Sheena's party, that's a case in point

OK, Slugger O'Toole quotes the complete lobby briefing by PM's Spokesman Tom "Walter Mitty figure" Kelly. What struck me is not just that the Big Kahuna moving through the joint is a cop these days. That was obvious enough, ever since Angus McNeil and Norman Baker punched through the crust of elite consensus. No-one had ever imagined that someone would actually report a PM to the cops over the well-known and entirely ignored provisions of the 1925 act, but there was no specific factor you could name that would keep Bob, Bill, and their brothers from the door at No.10. Just the perceptual framework. No surprise that a Scot Nat and a Lib Dem - note that these are the only parties whose names are routinely truncated - were the ones to bring a drop of the old sys.disrupt to the party.

But the there here? Here it is. Scrolling down the transcript, you get to this beauty:
Asked if Jonathan Powell had been questioned again, the PMOS said that Jonathan Powell was a Special Advisor and therefore a temporary Civil Servant, therefore he would not talk about him or his work.
Now, I've made fun of Powell before. The head of Blair's personal staff is worthy of a whole blog - his super-elite background, his parents' closeness to the neoconservative/Thatcher/Bush scene, his decision to make a career outside the civil service, his return, his insistence on the basic currency of Whitehall, line management powers, when he got there, his performance at the Hutton inquiry, all could make a neat map of the post-Thatcher deep state.

Irony doesn't come any deeper, though, than the man who the Serious Press excoriated for giving orders to civil servants without being a proper one himself being protected from the press on the grounds that he is a civil servant, and therefore, the PMOS could not possibly answer questions about him for fear of politicising the civil service.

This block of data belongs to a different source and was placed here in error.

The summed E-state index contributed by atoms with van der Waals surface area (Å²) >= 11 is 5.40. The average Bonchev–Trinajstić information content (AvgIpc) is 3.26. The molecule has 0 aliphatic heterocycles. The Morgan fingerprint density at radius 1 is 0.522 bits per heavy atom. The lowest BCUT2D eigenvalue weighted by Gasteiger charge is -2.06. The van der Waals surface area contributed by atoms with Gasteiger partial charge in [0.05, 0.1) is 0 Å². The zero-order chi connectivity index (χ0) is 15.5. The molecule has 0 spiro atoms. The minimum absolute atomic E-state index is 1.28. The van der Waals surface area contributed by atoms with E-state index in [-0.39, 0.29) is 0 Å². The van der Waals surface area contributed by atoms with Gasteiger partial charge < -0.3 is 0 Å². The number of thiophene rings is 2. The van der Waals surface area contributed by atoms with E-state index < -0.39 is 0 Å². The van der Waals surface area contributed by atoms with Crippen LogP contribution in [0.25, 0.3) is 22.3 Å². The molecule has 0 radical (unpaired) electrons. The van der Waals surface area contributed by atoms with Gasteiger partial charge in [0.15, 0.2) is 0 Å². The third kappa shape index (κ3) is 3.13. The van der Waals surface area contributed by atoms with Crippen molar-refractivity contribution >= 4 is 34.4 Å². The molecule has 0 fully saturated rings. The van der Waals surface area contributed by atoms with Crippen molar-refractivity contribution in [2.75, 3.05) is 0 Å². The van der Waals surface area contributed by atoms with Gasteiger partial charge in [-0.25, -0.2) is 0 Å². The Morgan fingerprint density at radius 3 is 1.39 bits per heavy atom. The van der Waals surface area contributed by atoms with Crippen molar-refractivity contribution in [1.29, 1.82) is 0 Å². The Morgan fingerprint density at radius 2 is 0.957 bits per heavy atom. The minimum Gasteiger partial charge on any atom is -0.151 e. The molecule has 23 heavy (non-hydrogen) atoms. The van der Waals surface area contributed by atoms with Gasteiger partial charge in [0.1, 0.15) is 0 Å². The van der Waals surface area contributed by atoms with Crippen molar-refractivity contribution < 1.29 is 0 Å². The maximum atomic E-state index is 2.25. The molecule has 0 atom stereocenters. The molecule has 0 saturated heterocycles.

Of course, the whole argument about "politicising the civil service" serves the Redwood consensus beautifully. Look at its apostles - Lord Butler is exhibit A, one of a tiny elite of bureaucratic chieftains to have run not one but two official whitewashes. The first one let Jonathan Aitken off on the grounds he was a gentleman. The second let Tony Blair off on the grounds his terms of reference limited him to "systems". These were political acts, pure and simple. The first served, unsuccessfully, the aim of protecting ministers and officials from institutional scrutiny. The second protected the unfettered discretion of the intelligence-administrative deep state.

What is meant by "politicising" changes over time. It's dynamically typed, as a programmer would say. It used to be "Shock! The Labour government expects the government press officers to argue its case!" This usually came from the retired, for reasons that should be obvious. Now, it's "Shock! Parliament and the broader public wants to see the documents!" This comes from everyone, for reasons that should be obvious.

But it's always, in the end, open to the government and the indistinguishable top officials to order anyone else around. Only accountability guarantees civil service independence.

Useless metric of the decade

Does the idea of "embodied energy" convey any useful information whatsoever in the vast majority of its applications?

I ask because I recently read about the difficulties faced in calculating this metric. For the uninitiated, it means the energy consumed in creating one unit of product X. People concerned about climate change and the supply of energy, of which I am one, sometimes suggest that it should be used as a reference to encourage the conservation of energy. For example, some say it should be printed on the labels of consumer goods, or even used as a basis for pricing.